I’m hoping the “Enchanted Gardens” theme means they’ll be bringing more plants into the lobby! I feel like a lush, conservatory-style interior blends well with a Victorian theme. Also keeping my fingers crossed that the tea room reopens at some point. I know it’s overpriced for the food/service, but it is also one of the experiences that is becoming more and more rare at Disney–it makes you really feel transported to somewhere else.
Isn’t “Enchanted Gardens” the name of the Disney Cruise Line dining room that combines the Victorian/Edwardian white stylings of the Grand Floridian with, um, the Victorian/Edwardian green stylings of various metalwork on Main Street?
I’m not sure I understand what an updated lobby would look like from Tom’s description, so I don’t know whether or not I agree. As long as they don’t make it as “dank” looking as the Hotel Del, and rearrange things if they’re not bringing back The Grand Floridian Society Orchestra, I assume I’ll be okay without anything too radical. (After all, there’s nothing that says that a BoardWalk Inn has to be themed to the back of an antique store in Cape May where nothing has moved in over 50 years!)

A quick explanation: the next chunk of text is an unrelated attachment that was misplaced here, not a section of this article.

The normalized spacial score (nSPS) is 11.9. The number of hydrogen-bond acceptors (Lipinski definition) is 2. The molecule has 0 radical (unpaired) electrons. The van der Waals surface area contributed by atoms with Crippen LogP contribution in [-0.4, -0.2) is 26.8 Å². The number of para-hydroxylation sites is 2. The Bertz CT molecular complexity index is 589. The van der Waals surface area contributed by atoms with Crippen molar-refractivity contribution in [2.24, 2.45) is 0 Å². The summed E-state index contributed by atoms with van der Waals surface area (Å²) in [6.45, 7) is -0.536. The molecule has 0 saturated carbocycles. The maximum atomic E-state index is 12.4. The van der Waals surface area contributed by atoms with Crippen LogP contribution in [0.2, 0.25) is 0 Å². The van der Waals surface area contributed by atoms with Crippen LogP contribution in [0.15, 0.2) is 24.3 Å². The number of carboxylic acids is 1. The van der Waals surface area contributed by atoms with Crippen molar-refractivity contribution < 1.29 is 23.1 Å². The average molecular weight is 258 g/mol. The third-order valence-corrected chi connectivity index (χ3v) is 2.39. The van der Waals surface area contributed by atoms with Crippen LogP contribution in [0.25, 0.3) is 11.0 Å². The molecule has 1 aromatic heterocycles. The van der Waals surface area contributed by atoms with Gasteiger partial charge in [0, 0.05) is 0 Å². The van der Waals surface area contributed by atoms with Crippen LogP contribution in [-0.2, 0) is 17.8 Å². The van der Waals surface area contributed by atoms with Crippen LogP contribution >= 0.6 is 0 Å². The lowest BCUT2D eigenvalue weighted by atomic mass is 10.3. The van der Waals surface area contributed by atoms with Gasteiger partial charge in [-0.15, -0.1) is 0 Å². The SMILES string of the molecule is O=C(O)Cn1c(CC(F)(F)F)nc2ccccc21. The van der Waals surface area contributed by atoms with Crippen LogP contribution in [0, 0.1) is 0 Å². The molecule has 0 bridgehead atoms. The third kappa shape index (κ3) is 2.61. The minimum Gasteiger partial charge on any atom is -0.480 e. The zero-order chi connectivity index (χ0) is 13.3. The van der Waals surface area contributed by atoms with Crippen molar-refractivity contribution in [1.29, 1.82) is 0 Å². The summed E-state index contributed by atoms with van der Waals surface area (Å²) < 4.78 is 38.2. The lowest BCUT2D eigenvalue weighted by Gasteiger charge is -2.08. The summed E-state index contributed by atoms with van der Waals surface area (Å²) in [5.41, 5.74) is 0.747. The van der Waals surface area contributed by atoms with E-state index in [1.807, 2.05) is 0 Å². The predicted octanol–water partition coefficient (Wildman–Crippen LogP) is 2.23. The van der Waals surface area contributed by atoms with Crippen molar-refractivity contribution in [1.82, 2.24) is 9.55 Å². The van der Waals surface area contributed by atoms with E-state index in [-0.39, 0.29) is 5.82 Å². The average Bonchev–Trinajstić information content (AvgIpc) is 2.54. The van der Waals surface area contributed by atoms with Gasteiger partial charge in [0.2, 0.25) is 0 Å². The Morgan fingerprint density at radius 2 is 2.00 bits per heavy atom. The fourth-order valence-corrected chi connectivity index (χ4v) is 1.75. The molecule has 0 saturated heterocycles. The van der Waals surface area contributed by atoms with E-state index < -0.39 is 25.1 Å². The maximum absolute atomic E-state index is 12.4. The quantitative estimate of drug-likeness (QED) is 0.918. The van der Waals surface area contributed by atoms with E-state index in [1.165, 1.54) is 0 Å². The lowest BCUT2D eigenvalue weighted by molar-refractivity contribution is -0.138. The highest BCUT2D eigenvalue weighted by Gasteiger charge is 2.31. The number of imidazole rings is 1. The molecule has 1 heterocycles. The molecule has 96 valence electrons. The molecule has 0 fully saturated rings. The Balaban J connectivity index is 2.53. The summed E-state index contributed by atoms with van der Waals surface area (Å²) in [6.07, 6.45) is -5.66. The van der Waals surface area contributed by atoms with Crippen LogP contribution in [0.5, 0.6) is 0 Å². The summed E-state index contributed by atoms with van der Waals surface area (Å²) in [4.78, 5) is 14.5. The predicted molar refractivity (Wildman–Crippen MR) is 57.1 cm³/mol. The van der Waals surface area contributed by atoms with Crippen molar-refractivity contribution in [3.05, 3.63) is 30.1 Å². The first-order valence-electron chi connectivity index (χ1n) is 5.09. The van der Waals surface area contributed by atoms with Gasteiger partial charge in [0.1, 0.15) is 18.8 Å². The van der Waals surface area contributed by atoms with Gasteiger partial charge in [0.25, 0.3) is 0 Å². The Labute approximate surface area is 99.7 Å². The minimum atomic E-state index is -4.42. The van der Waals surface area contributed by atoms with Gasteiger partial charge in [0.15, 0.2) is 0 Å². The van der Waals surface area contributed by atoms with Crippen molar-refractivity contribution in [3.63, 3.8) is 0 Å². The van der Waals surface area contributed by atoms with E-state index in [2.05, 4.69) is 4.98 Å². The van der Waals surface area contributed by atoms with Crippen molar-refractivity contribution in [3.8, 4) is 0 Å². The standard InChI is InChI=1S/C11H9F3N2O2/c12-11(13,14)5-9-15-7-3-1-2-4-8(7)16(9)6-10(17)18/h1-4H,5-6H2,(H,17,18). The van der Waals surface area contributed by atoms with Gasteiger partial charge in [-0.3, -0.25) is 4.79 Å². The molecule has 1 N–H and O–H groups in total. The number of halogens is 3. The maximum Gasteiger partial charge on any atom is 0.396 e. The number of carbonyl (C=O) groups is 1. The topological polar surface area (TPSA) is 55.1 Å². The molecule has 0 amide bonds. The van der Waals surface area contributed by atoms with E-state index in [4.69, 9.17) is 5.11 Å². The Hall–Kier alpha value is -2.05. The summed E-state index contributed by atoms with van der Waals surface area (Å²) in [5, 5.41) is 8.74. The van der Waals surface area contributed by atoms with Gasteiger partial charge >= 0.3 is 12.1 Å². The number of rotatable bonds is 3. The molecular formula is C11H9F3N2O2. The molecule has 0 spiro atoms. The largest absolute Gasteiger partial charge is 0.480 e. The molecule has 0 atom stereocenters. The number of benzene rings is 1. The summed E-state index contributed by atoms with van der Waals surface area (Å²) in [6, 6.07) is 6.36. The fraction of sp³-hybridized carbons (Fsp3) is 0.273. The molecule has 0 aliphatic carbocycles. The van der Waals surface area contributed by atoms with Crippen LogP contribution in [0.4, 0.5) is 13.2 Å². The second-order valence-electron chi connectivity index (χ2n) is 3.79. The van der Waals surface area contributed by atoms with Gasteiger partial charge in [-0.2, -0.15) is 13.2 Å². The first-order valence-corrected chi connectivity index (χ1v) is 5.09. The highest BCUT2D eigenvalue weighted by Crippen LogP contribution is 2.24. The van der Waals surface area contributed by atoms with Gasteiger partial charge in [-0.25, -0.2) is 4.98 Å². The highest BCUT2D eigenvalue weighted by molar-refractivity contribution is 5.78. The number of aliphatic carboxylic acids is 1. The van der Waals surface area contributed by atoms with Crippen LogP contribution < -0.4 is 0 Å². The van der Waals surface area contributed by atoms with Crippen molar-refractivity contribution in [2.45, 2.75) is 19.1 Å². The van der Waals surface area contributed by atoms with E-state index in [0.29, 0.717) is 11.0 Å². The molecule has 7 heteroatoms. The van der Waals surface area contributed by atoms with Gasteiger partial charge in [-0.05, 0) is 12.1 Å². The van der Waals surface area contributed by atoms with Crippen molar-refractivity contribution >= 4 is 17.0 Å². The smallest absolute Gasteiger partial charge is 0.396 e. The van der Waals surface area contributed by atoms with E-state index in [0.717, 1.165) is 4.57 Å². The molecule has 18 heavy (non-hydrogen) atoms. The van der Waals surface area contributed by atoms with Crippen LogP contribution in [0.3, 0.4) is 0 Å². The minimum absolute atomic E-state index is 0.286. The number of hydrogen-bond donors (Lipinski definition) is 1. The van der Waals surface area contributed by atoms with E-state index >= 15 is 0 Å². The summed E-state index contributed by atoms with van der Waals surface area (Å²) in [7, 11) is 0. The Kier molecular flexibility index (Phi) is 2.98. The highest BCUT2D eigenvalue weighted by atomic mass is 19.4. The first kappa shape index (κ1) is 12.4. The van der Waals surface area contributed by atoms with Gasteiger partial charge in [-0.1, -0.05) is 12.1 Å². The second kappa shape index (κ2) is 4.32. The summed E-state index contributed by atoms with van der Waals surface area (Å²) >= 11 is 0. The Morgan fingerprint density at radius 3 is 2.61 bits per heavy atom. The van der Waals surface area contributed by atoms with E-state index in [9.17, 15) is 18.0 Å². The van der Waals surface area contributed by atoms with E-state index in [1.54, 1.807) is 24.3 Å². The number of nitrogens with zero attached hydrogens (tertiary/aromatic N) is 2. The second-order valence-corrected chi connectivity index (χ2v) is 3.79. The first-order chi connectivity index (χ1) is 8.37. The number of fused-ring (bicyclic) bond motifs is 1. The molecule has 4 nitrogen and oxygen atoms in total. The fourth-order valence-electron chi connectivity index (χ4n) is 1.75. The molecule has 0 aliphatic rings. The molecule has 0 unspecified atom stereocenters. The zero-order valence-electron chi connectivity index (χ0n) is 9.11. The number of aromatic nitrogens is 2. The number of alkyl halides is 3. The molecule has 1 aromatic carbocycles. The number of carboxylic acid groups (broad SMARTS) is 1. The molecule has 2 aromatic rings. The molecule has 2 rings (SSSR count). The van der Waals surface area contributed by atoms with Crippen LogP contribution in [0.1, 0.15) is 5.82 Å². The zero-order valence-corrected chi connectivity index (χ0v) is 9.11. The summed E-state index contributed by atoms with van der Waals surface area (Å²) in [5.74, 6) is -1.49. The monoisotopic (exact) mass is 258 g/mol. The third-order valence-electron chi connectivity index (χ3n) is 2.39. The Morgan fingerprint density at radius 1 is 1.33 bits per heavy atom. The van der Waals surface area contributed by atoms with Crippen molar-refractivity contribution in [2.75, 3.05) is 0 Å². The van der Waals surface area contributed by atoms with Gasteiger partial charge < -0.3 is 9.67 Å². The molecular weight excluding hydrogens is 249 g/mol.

Yep. Enchanted Garden is also a restaurant at Hong Kong Disneyland Hotel, which is their version of Grand Floridian: https://www.disneytouristblog.com/enchanted-garden-restaurant-review/
What news is there concerning th Garden View Tea Room? Permanently “Temporarily Unavailable “ page?
Thanks Tom. Looks beautiful. Any idea when the Boardwalk Villas will be updated?